Saturday, October 11, 2008

Autumn Hues

Here's something for you guys, when you are out and about admiring the beautiful autumn hues, and wondering what brings about the leaves to change their colour.

It has been hypothesized, shorter days and chillier nights cause the leaves to change colour. The yellow colour appears when chlorophyll (responsible of the green colour) breaks down in aging leaves. The orange colour appears if newly produced red pigments aren't dominant yet, and the pigment is blended with the revealed yellow. Leaves eventually turn red, so they can repel egg laying bugs or guard nutrients from sun damage so the tree can retrieve them for future use.

Moreover, climate change hasn't been too kind on foliage, as autumn is getting warmer and drier. Drought causes leaves to turn brown and drop off early. Whereas, cloudy days slow down the creation of red pigment, resulting in more yellow leaves.

I just looked out the window at my cherry tree, majority of the leaves are still green, and a small number have turned yellow. Whereas, mulberry, pear, apple and peach trees are still very green. (Yes, I live in a farmhouse :D). The cherry tree gets more sunlight compared to the rest of them so maybe that's why its leaves are turning yellow first. Plus the cherry tree is the first to blossom too. Hmm, maybe I should have paid more attention in Ecology.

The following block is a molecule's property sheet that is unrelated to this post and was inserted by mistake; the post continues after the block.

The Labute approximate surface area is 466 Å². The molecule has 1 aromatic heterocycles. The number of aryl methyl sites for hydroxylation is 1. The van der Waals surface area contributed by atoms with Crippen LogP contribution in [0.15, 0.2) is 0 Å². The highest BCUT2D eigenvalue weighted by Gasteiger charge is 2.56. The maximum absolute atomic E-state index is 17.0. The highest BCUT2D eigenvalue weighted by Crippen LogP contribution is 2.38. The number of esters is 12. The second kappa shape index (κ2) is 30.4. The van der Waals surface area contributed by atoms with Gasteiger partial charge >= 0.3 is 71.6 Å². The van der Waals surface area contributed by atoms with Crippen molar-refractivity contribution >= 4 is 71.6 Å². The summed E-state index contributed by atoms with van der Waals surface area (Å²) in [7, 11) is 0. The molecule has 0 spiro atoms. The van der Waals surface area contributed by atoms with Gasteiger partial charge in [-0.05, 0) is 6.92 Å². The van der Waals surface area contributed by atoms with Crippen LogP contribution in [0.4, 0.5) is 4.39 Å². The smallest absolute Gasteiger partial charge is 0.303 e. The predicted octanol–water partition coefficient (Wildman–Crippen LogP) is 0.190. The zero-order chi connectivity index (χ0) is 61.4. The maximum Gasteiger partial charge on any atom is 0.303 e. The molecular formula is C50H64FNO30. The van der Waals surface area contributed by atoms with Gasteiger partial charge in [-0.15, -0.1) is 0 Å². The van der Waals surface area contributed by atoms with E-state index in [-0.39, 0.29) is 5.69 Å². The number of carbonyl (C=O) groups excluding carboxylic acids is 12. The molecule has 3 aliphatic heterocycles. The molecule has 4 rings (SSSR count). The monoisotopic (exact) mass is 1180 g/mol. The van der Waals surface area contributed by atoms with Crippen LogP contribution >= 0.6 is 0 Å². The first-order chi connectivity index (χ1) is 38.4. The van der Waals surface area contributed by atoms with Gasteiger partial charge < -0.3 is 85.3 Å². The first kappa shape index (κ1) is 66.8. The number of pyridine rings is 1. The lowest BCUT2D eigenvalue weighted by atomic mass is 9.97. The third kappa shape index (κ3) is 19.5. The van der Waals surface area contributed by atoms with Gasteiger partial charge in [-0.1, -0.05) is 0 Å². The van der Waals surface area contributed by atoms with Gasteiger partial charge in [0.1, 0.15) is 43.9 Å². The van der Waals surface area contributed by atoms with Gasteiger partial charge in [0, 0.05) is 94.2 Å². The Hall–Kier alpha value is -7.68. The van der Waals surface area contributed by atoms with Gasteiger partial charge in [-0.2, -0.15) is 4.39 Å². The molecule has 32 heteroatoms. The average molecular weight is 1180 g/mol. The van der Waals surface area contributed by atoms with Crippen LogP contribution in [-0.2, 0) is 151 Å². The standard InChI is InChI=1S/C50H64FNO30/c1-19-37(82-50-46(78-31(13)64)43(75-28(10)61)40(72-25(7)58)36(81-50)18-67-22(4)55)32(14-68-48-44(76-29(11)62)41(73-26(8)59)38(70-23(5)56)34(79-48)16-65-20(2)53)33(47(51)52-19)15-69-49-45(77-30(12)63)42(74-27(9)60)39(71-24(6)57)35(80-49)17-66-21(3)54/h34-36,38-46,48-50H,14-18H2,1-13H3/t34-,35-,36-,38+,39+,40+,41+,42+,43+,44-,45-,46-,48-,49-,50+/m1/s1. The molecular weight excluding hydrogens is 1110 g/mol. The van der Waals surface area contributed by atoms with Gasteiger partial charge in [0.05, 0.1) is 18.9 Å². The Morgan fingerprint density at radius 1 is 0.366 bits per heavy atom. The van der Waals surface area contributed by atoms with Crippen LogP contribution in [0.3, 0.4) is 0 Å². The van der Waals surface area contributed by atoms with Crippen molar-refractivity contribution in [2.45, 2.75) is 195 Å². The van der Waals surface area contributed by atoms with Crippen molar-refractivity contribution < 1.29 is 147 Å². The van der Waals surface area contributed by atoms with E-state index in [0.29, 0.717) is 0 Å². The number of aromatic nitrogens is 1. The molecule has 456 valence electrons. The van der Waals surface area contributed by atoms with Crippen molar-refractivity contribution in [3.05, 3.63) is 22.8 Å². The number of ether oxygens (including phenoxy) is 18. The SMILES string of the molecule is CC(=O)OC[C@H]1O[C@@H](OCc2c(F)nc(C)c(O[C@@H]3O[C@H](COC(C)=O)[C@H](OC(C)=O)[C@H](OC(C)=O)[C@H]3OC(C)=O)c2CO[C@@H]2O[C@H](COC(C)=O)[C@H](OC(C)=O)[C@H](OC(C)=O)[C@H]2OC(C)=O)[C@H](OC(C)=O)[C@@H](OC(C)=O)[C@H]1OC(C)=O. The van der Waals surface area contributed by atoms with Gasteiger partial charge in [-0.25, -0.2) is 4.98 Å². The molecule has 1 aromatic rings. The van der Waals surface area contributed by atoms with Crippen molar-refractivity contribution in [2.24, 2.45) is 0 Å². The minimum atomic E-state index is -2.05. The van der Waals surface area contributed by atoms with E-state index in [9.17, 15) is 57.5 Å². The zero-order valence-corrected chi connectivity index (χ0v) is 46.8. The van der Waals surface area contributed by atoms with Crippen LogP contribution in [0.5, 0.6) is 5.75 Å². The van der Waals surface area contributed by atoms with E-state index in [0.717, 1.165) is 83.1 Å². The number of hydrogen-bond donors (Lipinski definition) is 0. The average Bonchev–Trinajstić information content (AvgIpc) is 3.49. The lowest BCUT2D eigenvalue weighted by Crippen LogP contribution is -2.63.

Sorry for boring you guys with these facts, which you probably already knew from before.

Source: October's National Geographic


changetheworld360 said...

That's all right; they weren't boring. It's a good refresher of things I learned (or didn't learn) in Biology. (I love biology, but my teacher was pretty lackluster.) Climate change definitely seems to have an effect on fall foliage. I feel like the colors aren't as vibrant as they were just a few years ago. :(

Zany said...

I agree. But I am still awestruck by the beauty. It just makes me want to go bike riding or something. Too bad autumn also brings stinkin' cold germs, along with the beautiful hues.

Thanks for your comment :). I like human biology, never liked ecology or botany. I found it very disturbing when my profs or teachers talked about plants as if they had anthropomorphic traits.

Josh said...

I miss reading National Geographic, at some point in late 2006 I found I didn't have the time to read them all and they were piling up so I had to stop my subscription =(

Zany said...

Josh, I know what you mean. I haven't renewed my subscription either. I struggle to find time to read them cover to cover. Too much to read in too little time :(.

Thanks for your comment :).